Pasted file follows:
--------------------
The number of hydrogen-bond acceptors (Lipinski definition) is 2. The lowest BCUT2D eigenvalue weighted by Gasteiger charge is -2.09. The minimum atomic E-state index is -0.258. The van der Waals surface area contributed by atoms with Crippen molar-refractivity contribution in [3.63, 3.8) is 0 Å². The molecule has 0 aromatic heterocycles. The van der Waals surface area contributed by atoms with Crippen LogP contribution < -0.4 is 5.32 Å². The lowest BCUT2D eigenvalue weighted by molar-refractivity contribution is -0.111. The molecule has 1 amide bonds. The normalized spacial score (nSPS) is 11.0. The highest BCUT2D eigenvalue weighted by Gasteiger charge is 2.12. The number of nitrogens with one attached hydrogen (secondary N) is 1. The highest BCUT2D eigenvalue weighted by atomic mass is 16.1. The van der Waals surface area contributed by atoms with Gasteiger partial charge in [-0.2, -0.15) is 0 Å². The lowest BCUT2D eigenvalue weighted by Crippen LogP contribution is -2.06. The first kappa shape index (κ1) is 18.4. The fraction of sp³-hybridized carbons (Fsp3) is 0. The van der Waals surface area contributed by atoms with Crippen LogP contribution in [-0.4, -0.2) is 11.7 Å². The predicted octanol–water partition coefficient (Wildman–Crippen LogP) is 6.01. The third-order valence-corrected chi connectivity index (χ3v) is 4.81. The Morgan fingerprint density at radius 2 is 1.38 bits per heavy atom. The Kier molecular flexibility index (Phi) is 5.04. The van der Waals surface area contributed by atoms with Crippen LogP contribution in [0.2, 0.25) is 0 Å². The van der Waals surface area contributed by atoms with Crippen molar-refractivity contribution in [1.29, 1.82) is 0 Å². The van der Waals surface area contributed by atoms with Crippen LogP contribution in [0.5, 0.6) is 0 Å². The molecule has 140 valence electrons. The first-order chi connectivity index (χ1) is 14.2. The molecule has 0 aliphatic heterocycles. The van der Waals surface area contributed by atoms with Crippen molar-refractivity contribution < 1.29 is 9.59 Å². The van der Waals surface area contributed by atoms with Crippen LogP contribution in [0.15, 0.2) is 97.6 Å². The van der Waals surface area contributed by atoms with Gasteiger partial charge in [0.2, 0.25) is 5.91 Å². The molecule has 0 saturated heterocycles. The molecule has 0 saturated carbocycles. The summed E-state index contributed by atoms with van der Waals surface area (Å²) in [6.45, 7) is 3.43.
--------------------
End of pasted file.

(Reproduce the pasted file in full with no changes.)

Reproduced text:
The number of hydrogen-bond acceptors (Lipinski definition) is 2. The lowest BCUT2D eigenvalue weighted by Gasteiger charge is -2.09. The minimum atomic E-state index is -0.258. The van der Waals surface area contributed by atoms with Crippen molar-refractivity contribution in [3.63, 3.8) is 0 Å². The molecule has 0 aromatic heterocycles. The van der Waals surface area contributed by atoms with Crippen LogP contribution < -0.4 is 5.32 Å². The lowest BCUT2D eigenvalue weighted by molar-refractivity contribution is -0.111. The molecule has 1 amide bonds. The normalized spacial score (nSPS) is 11.0. The highest BCUT2D eigenvalue weighted by Gasteiger charge is 2.12. The number of nitrogens with one attached hydrogen (secondary N) is 1. The highest BCUT2D eigenvalue weighted by atomic mass is 16.1. The van der Waals surface area contributed by atoms with Gasteiger partial charge in [-0.2, -0.15) is 0 Å². The lowest BCUT2D eigenvalue weighted by Crippen LogP contribution is -2.06. The first kappa shape index (κ1) is 18.4. The fraction of sp³-hybridized carbons (Fsp3) is 0. The van der Waals surface area contributed by atoms with Crippen LogP contribution in [-0.4, -0.2) is 11.7 Å². The predicted octanol–water partition coefficient (Wildman–Crippen LogP) is 6.01. The third-order valence-corrected chi connectivity index (χ3v) is 4.81. The Morgan fingerprint density at radius 2 is 1.38 bits per heavy atom. The Kier molecular flexibility index (Phi) is 5.04. The van der Waals surface area contributed by atoms with Crippen LogP contribution in [0.2, 0.25) is 0 Å². The van der Waals surface area contributed by atoms with Crippen molar-refractivity contribution in [1.29, 1.82) is 0 Å². The van der Waals surface area contributed by atoms with Crippen LogP contribution in [0.5, 0.6) is 0 Å². The molecule has 140 valence electrons. The first-order chi connectivity index (χ1) is 14.2. The molecule has 0 aliphatic heterocycles. The van der Waals surface area contributed by atoms with Crippen molar-refractivity contribution < 1.29 is 9.59 Å². The van der Waals surface area contributed by atoms with Crippen LogP contribution in [0.15, 0.2) is 97.6 Å². The van der Waals surface area contributed by atoms with Gasteiger partial charge in [0.2, 0.25) is 5.91 Å². The molecule has 0 saturated heterocycles. The molecule has 0 saturated carbocycles. The summed E-state index contributed by atoms with van der Waals surface area (Å²) in [6.45, 7) is 3.43.